Day #3:

I was planning to run again, but this time the soreness from the last two days took over. After work I was able to do a little bit of running, but I couldn’t reach my personal goals to complete the 10,000 steps on Wednesday. Therefore, I ended up with only 9,062 steps! Still a high number and having in mind that I finished the first two days with a lot more steps I had built myself a buffer.

Day #4:

On Thursday things went somehow worse. I felt some pain in my left foot. My body was not used to this kind of intense training and running for an extended period. I still wanted to get the 50,000 steps by the end of the week. Therefore, I took it slow, did my usual 3-4k steps a day and headed into the gym after work. There I only took some slow walks and did a usual full body workout (leaving out the legs).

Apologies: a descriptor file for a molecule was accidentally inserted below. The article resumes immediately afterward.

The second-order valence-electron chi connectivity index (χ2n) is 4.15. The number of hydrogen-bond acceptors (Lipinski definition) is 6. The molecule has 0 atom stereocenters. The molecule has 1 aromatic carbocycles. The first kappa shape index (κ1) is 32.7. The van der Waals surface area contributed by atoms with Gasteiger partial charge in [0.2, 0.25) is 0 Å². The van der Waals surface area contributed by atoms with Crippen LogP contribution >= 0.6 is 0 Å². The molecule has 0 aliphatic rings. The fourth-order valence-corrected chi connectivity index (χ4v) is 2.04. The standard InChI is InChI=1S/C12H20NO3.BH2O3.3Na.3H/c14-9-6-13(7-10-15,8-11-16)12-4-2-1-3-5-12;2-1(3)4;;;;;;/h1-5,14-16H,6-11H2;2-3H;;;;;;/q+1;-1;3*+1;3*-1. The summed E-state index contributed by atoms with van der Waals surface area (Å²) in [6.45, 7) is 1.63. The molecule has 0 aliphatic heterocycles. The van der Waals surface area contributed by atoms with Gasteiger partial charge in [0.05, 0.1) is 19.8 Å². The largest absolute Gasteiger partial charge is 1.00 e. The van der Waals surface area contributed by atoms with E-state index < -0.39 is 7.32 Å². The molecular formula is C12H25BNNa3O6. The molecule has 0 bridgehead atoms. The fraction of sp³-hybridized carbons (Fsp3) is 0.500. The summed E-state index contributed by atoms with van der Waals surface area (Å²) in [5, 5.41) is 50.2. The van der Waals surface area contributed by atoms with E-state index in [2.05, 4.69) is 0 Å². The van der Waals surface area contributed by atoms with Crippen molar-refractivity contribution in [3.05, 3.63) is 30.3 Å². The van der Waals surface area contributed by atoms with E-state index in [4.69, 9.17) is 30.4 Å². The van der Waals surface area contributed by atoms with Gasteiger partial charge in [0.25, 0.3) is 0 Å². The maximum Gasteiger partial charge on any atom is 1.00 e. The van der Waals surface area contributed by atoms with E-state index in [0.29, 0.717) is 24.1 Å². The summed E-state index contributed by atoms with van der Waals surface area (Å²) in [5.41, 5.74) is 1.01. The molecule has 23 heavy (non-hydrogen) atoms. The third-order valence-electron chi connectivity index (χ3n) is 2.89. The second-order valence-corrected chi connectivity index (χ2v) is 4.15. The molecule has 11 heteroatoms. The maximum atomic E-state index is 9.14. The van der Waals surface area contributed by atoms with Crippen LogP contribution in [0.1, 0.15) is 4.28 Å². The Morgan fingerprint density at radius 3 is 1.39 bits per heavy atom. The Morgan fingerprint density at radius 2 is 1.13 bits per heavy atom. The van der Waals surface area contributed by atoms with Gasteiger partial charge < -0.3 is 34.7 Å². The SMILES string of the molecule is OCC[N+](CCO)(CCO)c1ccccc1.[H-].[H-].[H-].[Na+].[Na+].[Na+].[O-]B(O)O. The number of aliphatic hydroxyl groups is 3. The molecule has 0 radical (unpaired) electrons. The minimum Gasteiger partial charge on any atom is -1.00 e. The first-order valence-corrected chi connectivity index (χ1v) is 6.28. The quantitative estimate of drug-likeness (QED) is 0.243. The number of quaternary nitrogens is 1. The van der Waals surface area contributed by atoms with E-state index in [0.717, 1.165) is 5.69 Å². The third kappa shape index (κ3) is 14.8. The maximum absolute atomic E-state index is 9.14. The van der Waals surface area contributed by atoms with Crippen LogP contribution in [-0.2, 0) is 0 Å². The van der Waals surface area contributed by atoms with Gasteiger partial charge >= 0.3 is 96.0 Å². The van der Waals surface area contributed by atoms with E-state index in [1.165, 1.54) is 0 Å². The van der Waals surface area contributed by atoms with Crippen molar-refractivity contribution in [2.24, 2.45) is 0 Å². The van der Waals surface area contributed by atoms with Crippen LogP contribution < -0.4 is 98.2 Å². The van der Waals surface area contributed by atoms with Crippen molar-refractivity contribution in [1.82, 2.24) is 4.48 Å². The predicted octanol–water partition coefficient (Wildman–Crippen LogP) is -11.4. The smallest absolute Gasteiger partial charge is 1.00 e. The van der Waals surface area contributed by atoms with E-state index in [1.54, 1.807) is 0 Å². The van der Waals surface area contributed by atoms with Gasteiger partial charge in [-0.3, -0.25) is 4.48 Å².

That day I was only able to get up to 8,598 steps. This lead me to a total of 49,962 steps by end of Thursday. At this time, I knew I am safe and can easily finish the 50,000 steps by end of the week.

Day #5:

Fridays throughout the summer we had Summer Fridays in the office, that usually included outside activities. The 3rd Friday of the month was special as we had a BBQ party after work in a park nearby. There we had lots of fun playing cornhole and soccer. This helped me getting my steps up again for the final round.

At the end of the day I reached another 9,265 steps. Finally, the challenge was over, and I hit my goals!

Verdict: